Have you ever thought about how you’ll be remembered? It’s a fact of life that we’ll all die someday, though we avoid those thoughts as best we can. Yet, in those rare times that we allow concerns about our life and death to creep in, most (if not all) of us would say we want to leave a positive legacy.
Legacy – anything handed down from the past; living beyond our life on this earth, often in the hearts and minds of people we love or who love us.
What do you want that legacy to look like? What do others need most from you, and what can you leave them that will last beyond your lifetime? Which of your many gifts might live on in others?
Top 5 Regrets of People When They’re Dying
A widely republished article from 2013 in Collective Evolution explains the five regrets most often reported by people who were dying. The list was compiled by a palliative care nurse who works with individuals who have serious, chronic and/or terminal illnesses. The top five in the list of regrets included – being true to self, working too much, not staying connected with people, not seeking and finding happiness, and not being honest in expressing feelings.
That list would surprise few of us. Many of us already live with these regrets in our day to day lives. Yet, we continue to wait until it’s too late. We worry about leaving our comfortably numb lives of television and social media in favor of a sometimes uncertain and regret-free existence.
The reason for this is, at least in part, our optimism bias. In short, this means that we optimistically (and incorrectly) believe we have time, and lots of it. As a result, we don’t feel a sense of urgency to act before our inaction leads to regret.
If you’d like to know more about our optimism bias, watch this video of researcher and director of Affective Brain Lab, Tali Sharot, on the topic:
Write Your Own Obituary
There are many ways to combat this tendency to remain in the stagnant waters of status quo. I am only proposing one today. We can begin with the end in mind by writing our own obituaries.
It’s not as morbid as it sounds.
Rather, it’s a process of intentionally thinking through your hoped-for legacy. What you would like others to see in you. What you would like to have accomplished. What you want to leave behind. What will be meaningful to you and those who love you over the long term – not just tomorrow or the next month. This process helps you focus on the big picture of your life – the expanse of years.
Play out your own possible regrets, now while you have the chance to change them.
Remember the ghosts of Christmas past, present, and future? You’ve seen your past, and you’re living your present. If you’re really honest with yourself, where do you think the choices you’ve made and are making will lead you? If you like how your future looks, more power to you. Keep it up! However, if you’re like a lot of others, you’re not in love with the days and years you see stretching out before you.
Really Start Living
Write your someday obituary today. Put the words to paper that you most wish to see published about you when the time comes. From this unique vantage point, you can begin to lay out a road map to how you can change your current reality to achieve a completely altered end.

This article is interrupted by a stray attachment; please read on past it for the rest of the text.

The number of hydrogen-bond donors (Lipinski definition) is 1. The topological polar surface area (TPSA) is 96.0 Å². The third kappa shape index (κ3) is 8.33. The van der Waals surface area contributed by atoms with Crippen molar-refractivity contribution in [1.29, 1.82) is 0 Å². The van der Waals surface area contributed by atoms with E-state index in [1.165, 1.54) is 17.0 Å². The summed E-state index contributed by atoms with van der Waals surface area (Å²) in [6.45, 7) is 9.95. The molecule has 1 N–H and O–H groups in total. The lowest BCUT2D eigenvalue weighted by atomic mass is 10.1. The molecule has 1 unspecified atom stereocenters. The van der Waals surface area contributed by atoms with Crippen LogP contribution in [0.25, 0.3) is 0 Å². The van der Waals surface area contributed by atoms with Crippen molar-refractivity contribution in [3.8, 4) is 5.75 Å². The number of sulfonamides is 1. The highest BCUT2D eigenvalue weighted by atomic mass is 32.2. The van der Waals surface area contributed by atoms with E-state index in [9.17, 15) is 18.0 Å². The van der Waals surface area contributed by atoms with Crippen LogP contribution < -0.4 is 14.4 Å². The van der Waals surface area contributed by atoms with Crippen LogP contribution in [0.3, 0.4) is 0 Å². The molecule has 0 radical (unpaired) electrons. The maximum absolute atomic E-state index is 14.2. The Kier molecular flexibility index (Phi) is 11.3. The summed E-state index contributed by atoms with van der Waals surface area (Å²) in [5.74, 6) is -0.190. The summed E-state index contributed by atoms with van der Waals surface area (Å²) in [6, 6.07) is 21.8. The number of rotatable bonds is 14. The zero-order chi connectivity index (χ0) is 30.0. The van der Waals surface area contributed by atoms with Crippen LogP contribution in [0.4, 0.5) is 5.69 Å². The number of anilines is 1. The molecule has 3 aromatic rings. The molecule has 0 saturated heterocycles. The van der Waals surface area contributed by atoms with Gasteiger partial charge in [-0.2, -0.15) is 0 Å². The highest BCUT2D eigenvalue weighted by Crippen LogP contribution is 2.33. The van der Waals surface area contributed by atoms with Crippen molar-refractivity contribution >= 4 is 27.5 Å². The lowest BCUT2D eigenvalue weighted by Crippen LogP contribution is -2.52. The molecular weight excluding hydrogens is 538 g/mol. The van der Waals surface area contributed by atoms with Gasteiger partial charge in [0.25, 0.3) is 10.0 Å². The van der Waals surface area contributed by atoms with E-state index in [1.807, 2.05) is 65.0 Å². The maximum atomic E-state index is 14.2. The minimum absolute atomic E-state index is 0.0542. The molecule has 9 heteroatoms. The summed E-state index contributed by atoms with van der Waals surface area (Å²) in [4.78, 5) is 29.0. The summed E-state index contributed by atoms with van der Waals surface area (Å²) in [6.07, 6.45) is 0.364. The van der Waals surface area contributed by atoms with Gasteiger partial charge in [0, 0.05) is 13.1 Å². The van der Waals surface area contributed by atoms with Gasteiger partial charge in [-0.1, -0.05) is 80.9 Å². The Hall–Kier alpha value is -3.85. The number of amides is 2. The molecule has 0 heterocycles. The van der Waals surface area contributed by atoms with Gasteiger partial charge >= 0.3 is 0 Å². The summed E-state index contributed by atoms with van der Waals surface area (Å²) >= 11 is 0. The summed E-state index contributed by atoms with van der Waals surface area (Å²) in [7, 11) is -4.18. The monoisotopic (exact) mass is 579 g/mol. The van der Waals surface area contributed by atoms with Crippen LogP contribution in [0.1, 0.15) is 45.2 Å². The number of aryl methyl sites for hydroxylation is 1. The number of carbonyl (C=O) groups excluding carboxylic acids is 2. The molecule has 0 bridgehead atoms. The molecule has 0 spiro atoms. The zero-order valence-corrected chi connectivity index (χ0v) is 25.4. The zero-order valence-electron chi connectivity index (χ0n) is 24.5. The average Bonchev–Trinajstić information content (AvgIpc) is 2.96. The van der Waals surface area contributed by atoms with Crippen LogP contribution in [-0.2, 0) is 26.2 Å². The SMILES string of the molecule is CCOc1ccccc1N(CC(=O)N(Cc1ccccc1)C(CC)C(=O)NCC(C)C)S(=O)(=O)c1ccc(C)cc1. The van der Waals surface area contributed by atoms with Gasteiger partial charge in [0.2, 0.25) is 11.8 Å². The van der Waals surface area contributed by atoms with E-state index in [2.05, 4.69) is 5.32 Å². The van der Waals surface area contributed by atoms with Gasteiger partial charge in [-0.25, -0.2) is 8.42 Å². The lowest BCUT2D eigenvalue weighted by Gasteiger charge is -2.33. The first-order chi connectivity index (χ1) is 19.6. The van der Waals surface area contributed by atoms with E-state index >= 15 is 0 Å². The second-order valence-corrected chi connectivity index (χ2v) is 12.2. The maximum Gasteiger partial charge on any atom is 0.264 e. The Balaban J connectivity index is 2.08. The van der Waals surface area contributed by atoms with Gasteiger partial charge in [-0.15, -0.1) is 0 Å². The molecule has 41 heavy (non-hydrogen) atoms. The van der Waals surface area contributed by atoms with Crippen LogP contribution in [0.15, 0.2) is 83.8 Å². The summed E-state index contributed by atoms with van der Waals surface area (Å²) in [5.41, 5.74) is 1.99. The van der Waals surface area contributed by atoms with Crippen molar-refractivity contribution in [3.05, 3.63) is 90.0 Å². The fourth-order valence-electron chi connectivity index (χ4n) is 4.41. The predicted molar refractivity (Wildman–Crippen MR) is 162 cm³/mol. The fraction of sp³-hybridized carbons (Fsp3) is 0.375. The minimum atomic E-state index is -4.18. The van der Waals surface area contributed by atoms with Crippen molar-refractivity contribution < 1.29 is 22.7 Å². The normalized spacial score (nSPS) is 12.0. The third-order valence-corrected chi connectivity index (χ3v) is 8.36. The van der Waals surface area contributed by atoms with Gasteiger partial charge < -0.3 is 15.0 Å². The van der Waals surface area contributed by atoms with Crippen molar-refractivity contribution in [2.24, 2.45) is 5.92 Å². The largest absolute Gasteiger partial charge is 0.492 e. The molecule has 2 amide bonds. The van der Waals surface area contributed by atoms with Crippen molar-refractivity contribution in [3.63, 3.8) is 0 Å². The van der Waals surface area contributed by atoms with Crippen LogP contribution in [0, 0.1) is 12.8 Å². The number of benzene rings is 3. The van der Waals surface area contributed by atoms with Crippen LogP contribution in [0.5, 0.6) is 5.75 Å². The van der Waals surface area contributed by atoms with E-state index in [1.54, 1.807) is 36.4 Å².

It doesn’t matter if you want to be viewed as a free spirit, an entrepreneur, a talented artist, a generous soul, a traveler, a teacher, a learner, an environmentalist, several of these, all of these, or something completely different. Whatever your goal may be, its nobility burns in the passion you bring to it. We each have an opportunity with the time we have left (no matter how much time that is) to build the legacy we want to leave behind.
Our Time Is Short
At whatever age, we make the overly optimistic mistake of believing we have time. It could all end tomorrow; we simply don’t believe that it will.
In this unquestioned belief in the open-endedness of life, we procrastinate. We choose carelessly. We flip through the channels on our televisions and waste energy worrying about unimportant issues and spend our time on stuff rather than experiences or activities that fulfill us. What a terrible waste of a beautiful life! What a terrible waste of potential! What a sad legacy to have handed over our joy to meaningless pursuits!
It’s not about adding more. It’s about adding more intention.
Can you look at yourself in the mirror and really say that you want your legacy to be that you’ve seen every episode of 19 Kids and Counting? Twice? Do you want your children to learn by your example to put your dreams on hold indefinitely? Do you long to be known as the person who closed him or herself off from the world?
I doubt it.
I believe you want to live boldly. I believe you want to dive into pools of pure joy. I believe you crave adventures and connection and action. I believe you have a creative core waiting to be released. I believe the example you want to set for your children (or friends or neighbors or co-workers) is one of generosity of spirit, kindness, and confidence.
The form these take will be up to you; we each wear these traits beautifully, uniquely.
Write down the words that spell out your desired legacy now. Live them today and every day. Set goals that feed the tiny spark of your deep-down belly fire. Slash away the jungle of meaningless pursuits and clear a path for your passions. Build the freeing momentum of a child riding a bike down a smooth slope. Feel the wind in your hair and let nothing stop you. Not even death, because that is the legacy that will live on.
What will be your legacy?
If you enjoyed this article, you might also like:
- 101 Things Life Is Too Short Not to Do
- 280 Day Challenge: Your Goal Is Your Baby
- Re-write Your Story: Make it a Page Turner
- The Joy Is in the Journey: My Experience of Living my Dreams (So Far)